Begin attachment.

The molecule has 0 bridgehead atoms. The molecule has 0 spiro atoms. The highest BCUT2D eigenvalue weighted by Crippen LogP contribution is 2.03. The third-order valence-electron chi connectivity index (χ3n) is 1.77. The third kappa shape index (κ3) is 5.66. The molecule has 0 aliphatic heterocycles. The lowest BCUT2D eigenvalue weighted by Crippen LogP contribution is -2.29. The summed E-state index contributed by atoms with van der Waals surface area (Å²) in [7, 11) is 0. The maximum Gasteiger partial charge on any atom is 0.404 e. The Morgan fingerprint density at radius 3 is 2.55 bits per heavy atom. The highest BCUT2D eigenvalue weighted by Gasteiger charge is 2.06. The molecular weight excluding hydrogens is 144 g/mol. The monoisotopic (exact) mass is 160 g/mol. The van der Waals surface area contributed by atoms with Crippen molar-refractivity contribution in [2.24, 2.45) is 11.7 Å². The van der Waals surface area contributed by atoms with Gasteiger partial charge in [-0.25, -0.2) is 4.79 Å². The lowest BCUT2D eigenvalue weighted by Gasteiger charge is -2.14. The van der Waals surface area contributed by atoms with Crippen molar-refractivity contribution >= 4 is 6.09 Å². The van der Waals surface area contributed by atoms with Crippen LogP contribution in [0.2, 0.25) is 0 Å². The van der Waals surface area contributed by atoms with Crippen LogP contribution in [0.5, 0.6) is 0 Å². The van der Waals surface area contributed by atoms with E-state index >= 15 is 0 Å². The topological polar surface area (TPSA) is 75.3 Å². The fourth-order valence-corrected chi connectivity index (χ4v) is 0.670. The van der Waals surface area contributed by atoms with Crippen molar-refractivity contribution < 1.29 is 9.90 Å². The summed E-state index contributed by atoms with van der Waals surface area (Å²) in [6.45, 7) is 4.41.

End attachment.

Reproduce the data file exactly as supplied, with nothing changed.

The molecule has 0 bridgehead atoms. The molecule has 0 spiro atoms. The highest BCUT2D eigenvalue weighted by Crippen LogP contribution is 2.03. The third-order valence-electron chi connectivity index (χ3n) is 1.77. The third kappa shape index (κ3) is 5.66. The molecule has 0 aliphatic heterocycles. The lowest BCUT2D eigenvalue weighted by Crippen LogP contribution is -2.29. The summed E-state index contributed by atoms with van der Waals surface area (Å²) in [7, 11) is 0. The maximum Gasteiger partial charge on any atom is 0.404 e. The Morgan fingerprint density at radius 3 is 2.55 bits per heavy atom. The highest BCUT2D eigenvalue weighted by Gasteiger charge is 2.06. The molecular weight excluding hydrogens is 144 g/mol. The monoisotopic (exact) mass is 160 g/mol. The van der Waals surface area contributed by atoms with Crippen molar-refractivity contribution in [2.24, 2.45) is 11.7 Å². The van der Waals surface area contributed by atoms with Gasteiger partial charge in [-0.25, -0.2) is 4.79 Å². The lowest BCUT2D eigenvalue weighted by Gasteiger charge is -2.14. The van der Waals surface area contributed by atoms with Crippen molar-refractivity contribution >= 4 is 6.09 Å². The van der Waals surface area contributed by atoms with Crippen LogP contribution in [0.2, 0.25) is 0 Å². The van der Waals surface area contributed by atoms with Crippen LogP contribution in [0.5, 0.6) is 0 Å². The van der Waals surface area contributed by atoms with E-state index >= 15 is 0 Å². The topological polar surface area (TPSA) is 75.3 Å². The fourth-order valence-corrected chi connectivity index (χ4v) is 0.670. The van der Waals surface area contributed by atoms with Crippen molar-refractivity contribution < 1.29 is 9.90 Å². The summed E-state index contributed by atoms with van der Waals surface area (Å²) in [6.45, 7) is 4.41.